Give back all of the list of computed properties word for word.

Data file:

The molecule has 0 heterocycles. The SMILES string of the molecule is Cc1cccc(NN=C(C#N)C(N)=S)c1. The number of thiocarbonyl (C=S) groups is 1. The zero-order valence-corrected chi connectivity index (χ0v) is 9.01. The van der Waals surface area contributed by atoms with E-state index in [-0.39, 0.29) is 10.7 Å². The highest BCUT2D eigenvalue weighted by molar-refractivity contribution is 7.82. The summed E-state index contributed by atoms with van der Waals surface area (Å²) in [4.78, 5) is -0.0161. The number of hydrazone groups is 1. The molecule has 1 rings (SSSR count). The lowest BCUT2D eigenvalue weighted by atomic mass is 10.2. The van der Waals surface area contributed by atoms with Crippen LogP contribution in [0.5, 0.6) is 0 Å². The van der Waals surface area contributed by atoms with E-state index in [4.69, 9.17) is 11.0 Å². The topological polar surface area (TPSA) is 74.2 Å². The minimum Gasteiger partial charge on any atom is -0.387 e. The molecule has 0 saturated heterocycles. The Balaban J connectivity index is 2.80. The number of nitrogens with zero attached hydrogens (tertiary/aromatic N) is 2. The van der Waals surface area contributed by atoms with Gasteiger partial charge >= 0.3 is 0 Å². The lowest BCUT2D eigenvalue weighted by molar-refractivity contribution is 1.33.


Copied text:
The molecule has 0 heterocycles. The SMILES string of the molecule is Cc1cccc(NN=C(C#N)C(N)=S)c1. The number of thiocarbonyl (C=S) groups is 1. The zero-order valence-corrected chi connectivity index (χ0v) is 9.01. The van der Waals surface area contributed by atoms with E-state index in [-0.39, 0.29) is 10.7 Å². The highest BCUT2D eigenvalue weighted by molar-refractivity contribution is 7.82. The summed E-state index contributed by atoms with van der Waals surface area (Å²) in [4.78, 5) is -0.0161. The number of hydrazone groups is 1. The molecule has 1 rings (SSSR count). The lowest BCUT2D eigenvalue weighted by atomic mass is 10.2. The van der Waals surface area contributed by atoms with Crippen LogP contribution in [0.5, 0.6) is 0 Å². The van der Waals surface area contributed by atoms with E-state index in [4.69, 9.17) is 11.0 Å². The topological polar surface area (TPSA) is 74.2 Å². The minimum Gasteiger partial charge on any atom is -0.387 e. The molecule has 0 saturated heterocycles. The Balaban J connectivity index is 2.80. The number of nitrogens with zero attached hydrogens (tertiary/aromatic N) is 2. The van der Waals surface area contributed by atoms with Gasteiger partial charge >= 0.3 is 0 Å². The lowest BCUT2D eigenvalue weighted by molar-refractivity contribution is 1.33.